More of Anhui's rural heritage on protection list

Updated: Apr 14, 2023 By WANG QIAN and ZHU LIXIN in Hefei China Daily Print
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Surrounded by mountains and overlooking lakes and streams, Zhang Shunzhi's four-story guesthouse welcomes visitors from all over for blossom season.

After years spent driving across the country as a long-haul trucker, Zhang finds that there is no better place than home. In 2021, he turned his house in Nanping village, Huangshan city, Anhui province, into a guesthouse.

"For many urbanites, Nanping is like a wonderland far from the bustle of city life," Zhang said.

"As more visitors come to the village, I have to hire people to help me with business during peak season," the 61-year-old said, adding that in 2021, his guesthouse earned him about 100,000 yuan ($14,582).

This past Spring Festival has been Zhang's busiest period, and his seven-room guesthouse was fully booked thanks to the relaxation of COVID-19 policies.

Official statistics show that in January, Huangshan city's 66 scenic spots received 2.12 million visits, a 50.3 percent increase on the January figure from 2019, the year before the pandemic.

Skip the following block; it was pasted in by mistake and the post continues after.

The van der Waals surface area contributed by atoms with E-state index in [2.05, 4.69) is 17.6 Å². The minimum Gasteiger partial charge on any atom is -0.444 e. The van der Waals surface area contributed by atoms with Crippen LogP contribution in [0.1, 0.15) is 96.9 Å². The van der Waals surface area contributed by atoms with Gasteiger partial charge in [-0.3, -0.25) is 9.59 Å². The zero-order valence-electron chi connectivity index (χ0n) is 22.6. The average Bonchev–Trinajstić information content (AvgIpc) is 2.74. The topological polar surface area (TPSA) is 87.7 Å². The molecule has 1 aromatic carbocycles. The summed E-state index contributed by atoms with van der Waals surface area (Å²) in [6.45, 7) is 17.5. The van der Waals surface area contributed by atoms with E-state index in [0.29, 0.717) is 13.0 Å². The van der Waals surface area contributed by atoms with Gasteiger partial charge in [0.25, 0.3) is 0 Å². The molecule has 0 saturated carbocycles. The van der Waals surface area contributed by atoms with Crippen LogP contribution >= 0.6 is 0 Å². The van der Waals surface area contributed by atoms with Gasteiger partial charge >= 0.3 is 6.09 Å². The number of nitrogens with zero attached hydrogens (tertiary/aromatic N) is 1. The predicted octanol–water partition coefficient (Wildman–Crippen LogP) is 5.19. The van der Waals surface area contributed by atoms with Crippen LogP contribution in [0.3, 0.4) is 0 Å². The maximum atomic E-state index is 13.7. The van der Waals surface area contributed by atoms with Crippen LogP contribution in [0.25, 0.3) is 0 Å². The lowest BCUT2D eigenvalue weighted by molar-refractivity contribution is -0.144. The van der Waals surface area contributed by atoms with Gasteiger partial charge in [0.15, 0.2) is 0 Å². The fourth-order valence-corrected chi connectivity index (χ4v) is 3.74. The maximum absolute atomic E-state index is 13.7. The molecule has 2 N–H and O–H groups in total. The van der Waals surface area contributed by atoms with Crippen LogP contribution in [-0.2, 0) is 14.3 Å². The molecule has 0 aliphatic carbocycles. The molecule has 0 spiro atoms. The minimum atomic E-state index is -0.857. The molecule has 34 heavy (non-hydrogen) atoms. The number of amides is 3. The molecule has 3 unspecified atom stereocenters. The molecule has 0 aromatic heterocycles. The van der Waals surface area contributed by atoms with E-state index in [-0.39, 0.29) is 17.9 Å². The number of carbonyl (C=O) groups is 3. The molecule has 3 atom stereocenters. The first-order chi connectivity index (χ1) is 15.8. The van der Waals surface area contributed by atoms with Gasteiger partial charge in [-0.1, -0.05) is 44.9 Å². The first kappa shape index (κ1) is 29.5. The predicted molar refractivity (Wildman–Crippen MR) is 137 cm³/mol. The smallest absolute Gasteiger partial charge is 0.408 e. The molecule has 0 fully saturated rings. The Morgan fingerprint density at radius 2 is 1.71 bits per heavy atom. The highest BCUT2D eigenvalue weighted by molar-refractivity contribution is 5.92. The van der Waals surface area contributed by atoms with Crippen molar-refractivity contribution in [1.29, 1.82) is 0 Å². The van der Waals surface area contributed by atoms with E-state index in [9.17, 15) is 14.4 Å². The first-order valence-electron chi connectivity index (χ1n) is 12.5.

Steeped in history, Nanping village has rows of intact Ming (1368-1644) and Qing (1644-1911) dynasty houses in a maze of 72 lanes. It has eight well-preserved ancestral halls and is often described as a "hidden gem" by travel influencers. After serving as the backdrop for the 1990 film Ju Dou directed by Zhang Yimou and as a set for the Ang Lee's Crouching Tiger, Hidden Dragon in 2000, the village has become popular with tourists.

Boasting typical Anhui architecture and carvings, Nanping is one of the 1,336 ancient villages included in the sixth batch inscribed on the national protection list, according to the Ministry of Housing and Urban-Rural Development.

This is good news for Zhang Fenbin, village head, who has been busy coordinating with related departments to preserve Nanping's rustic charm and character, while making sure that everyone feels at home.

"To meet the increase in tourism, we will expand the parking lot to accommodate about 200 vehicles, up from the current 100," Zhang Fenbin said.

The rise in tourists will also generate more waste and so Zhang Fenbin has also planned for more trash bins to be installed and for the village's waste management to be enhanced.

For the four guesthouses in the village, a 2-million-yuan project is planned to improve their access to safe electricity, according to Zhang Fenbin.

In addition to Nanping, 70 villages in Anhui are on the list. Wu Zhaohua, head of Laotian village in Chizhou city, is happy that the village is listed and said that this will be a good opportunity for Laotian to become known by more people.

At the foot of the Jiuhua Mountain scenic spot, Laotian is restoring its stone pavements.

"Although it is a lesser-known village, our unique scenery is an ideal alternative vacation for tourists to explore," Wu said.


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